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In 2006 Jason McElwain, a high school basketball manager with autism, was put into a blowout and proceeded to knock down six three-pointers in just four minutes. Nearly a decade later this has become a Thing in high school sports—letting a student with special needs get into a game for a play or a couple of minutes—and now we're seeing the ugly fruit that has spawned.

Thursday night was the final regular season football contest between Phoenix North Canyon and Glendale Mountain Ridge high schools. Mountain Ridge had a comfortable fourth quarter lead, so they inserted a student with special needs on defense. Apparently they failed to inform North Canyon, and on the ensuing play the North Canyon tight end blocked the student with special needs onto the ground. As the tight end was walking back to the huddle, he got blindsided by a Mountain Ridge Player. Via The Arizona Republic:

"We just thought he was a regular football player," [the North Canyon coach] said. "Our guy made a football play.

"They were booing, and we didn't know why. One of their kids came out of nowhere and blind-sided our kid, and it sparked it big time. … It's pretty frustrating. It got out of hand fast."


"Sparked it big time" is quite the understatement. A brawl broke out on the field, which induced everybody on the sidelines for both teams to rush in and join. They were all automatically ejected, leaving neither team with enough players to finish the game, so it was ruled a forfeit for both. The Arizona Interscholastic Association is investigating the incident, and will address it during their November board meeting.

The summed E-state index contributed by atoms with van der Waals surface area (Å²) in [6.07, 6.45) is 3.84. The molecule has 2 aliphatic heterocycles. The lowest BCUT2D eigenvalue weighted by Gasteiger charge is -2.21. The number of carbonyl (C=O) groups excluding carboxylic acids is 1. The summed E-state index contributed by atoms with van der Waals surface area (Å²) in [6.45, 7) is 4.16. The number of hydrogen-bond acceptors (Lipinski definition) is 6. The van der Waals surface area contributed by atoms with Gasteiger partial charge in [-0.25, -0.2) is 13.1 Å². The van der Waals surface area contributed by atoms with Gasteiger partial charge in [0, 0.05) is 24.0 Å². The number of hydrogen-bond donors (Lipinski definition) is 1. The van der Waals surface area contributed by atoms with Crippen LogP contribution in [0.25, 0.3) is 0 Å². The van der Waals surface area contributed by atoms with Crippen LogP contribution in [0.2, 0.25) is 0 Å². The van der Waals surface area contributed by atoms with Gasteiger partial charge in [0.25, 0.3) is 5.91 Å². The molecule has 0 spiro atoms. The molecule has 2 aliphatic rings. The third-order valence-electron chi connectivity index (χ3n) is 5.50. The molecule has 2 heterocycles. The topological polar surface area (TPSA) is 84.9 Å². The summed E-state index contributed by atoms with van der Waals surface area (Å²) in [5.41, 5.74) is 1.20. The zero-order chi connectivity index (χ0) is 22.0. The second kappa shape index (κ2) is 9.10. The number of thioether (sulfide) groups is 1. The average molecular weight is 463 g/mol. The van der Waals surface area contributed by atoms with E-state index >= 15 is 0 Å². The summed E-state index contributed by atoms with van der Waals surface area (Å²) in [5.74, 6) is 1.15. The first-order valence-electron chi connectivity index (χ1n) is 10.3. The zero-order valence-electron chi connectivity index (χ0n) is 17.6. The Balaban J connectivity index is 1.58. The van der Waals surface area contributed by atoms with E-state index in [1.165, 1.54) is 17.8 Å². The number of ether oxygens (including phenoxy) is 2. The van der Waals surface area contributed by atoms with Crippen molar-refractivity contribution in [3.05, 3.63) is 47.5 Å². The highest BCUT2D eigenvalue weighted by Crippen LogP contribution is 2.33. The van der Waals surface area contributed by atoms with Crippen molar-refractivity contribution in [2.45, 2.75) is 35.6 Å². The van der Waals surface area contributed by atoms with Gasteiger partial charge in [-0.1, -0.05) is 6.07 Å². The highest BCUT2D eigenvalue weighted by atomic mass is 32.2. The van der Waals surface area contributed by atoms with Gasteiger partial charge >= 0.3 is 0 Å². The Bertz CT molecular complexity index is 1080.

The kicker on the original article is perfect, so we're just going to repeat it here:

Mountain Ridge finishes 1-9 and North Canyon 0-10, counting the forfeit for both teams.

Update: We've posted video of a KNXV news broadcast about the incident up top, which shows most of the play. You can see the student with special needs—Vincent Stover—getting absolutely manhandled by the North Canyon TE, as well as one of the Mountain Ridge players sprinting over and presumably (it isn't shown) deliver the blindside hit. Footage of the brawl isn't shown, but there are interviews with both Stover and his mother, where he says that he was still getting blocked after the whistle had already blown.

[The Arizona Republic]

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